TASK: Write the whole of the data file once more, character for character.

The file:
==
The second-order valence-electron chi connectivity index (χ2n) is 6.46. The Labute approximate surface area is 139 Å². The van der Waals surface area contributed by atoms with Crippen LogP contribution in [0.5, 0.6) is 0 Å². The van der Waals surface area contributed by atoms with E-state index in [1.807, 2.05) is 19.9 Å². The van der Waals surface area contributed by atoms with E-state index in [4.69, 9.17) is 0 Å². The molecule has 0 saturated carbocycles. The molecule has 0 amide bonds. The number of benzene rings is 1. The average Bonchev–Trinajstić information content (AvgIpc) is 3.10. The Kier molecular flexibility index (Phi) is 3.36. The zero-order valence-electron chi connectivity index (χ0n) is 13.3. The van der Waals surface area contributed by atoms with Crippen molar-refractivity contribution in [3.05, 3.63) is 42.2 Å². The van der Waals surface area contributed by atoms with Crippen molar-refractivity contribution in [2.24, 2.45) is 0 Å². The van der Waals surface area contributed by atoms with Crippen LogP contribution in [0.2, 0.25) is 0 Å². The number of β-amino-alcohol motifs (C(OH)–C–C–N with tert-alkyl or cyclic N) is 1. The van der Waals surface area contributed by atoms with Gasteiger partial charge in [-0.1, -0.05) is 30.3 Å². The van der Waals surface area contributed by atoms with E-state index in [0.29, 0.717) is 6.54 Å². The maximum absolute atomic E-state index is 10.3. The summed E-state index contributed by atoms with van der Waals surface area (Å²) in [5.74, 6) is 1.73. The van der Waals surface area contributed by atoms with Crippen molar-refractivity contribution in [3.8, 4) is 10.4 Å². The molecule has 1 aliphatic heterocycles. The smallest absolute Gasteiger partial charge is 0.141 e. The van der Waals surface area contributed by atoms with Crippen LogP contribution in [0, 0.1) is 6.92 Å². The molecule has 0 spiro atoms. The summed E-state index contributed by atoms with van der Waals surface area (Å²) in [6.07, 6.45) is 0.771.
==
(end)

The second-order valence-electron chi connectivity index (χ2n) is 6.46. The Labute approximate surface area is 139 Å². The van der Waals surface area contributed by atoms with Crippen LogP contribution in [0.5, 0.6) is 0 Å². The van der Waals surface area contributed by atoms with E-state index in [1.807, 2.05) is 19.9 Å². The van der Waals surface area contributed by atoms with E-state index in [4.69, 9.17) is 0 Å². The molecule has 0 saturated carbocycles. The molecule has 0 amide bonds. The number of benzene rings is 1. The average Bonchev–Trinajstić information content (AvgIpc) is 3.10. The Kier molecular flexibility index (Phi) is 3.36. The zero-order valence-electron chi connectivity index (χ0n) is 13.3. The van der Waals surface area contributed by atoms with Crippen molar-refractivity contribution in [3.05, 3.63) is 42.2 Å². The van der Waals surface area contributed by atoms with Crippen molar-refractivity contribution in [2.24, 2.45) is 0 Å². The van der Waals surface area contributed by atoms with Crippen LogP contribution in [0.2, 0.25) is 0 Å². The number of β-amino-alcohol motifs (C(OH)–C–C–N with tert-alkyl or cyclic N) is 1. The van der Waals surface area contributed by atoms with Gasteiger partial charge in [-0.1, -0.05) is 30.3 Å². The van der Waals surface area contributed by atoms with E-state index in [0.29, 0.717) is 6.54 Å². The maximum absolute atomic E-state index is 10.3. The summed E-state index contributed by atoms with van der Waals surface area (Å²) in [5.74, 6) is 1.73. The van der Waals surface area contributed by atoms with Crippen molar-refractivity contribution in [3.8, 4) is 10.4 Å². The molecule has 1 aliphatic heterocycles. The smallest absolute Gasteiger partial charge is 0.141 e. The van der Waals surface area contributed by atoms with Crippen LogP contribution in [0, 0.1) is 6.92 Å². The molecule has 0 spiro atoms. The summed E-state index contributed by atoms with van der Waals surface area (Å²) in [6.07, 6.45) is 0.771.